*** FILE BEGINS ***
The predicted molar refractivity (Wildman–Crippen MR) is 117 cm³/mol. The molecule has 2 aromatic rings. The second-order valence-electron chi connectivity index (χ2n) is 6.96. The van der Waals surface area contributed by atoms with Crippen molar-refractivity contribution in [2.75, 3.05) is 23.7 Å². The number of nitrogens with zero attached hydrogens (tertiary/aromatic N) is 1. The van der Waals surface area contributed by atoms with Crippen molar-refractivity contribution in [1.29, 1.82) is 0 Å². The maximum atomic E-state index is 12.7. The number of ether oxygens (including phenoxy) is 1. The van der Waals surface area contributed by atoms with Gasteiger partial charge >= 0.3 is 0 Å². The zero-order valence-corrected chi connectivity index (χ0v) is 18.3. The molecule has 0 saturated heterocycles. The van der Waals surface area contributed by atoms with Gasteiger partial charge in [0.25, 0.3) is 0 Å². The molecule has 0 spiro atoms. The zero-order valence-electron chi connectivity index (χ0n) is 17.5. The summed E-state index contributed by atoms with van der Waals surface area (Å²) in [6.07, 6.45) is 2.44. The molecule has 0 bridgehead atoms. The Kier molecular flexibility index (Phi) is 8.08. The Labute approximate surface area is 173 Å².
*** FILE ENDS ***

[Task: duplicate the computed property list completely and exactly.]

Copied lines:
The predicted molar refractivity (Wildman–Crippen MR) is 117 cm³/mol. The molecule has 2 aromatic rings. The second-order valence-electron chi connectivity index (χ2n) is 6.96. The van der Waals surface area contributed by atoms with Crippen molar-refractivity contribution in [2.75, 3.05) is 23.7 Å². The number of nitrogens with zero attached hydrogens (tertiary/aromatic N) is 1. The van der Waals surface area contributed by atoms with Crippen molar-refractivity contribution in [1.29, 1.82) is 0 Å². The maximum atomic E-state index is 12.7. The number of ether oxygens (including phenoxy) is 1. The van der Waals surface area contributed by atoms with Gasteiger partial charge >= 0.3 is 0 Å². The zero-order valence-corrected chi connectivity index (χ0v) is 18.3. The molecule has 0 saturated heterocycles. The van der Waals surface area contributed by atoms with Gasteiger partial charge in [0.25, 0.3) is 0 Å². The molecule has 0 spiro atoms. The zero-order valence-electron chi connectivity index (χ0n) is 17.5. The summed E-state index contributed by atoms with van der Waals surface area (Å²) in [6.07, 6.45) is 2.44. The molecule has 0 bridgehead atoms. The Kier molecular flexibility index (Phi) is 8.08. The Labute approximate surface area is 173 Å².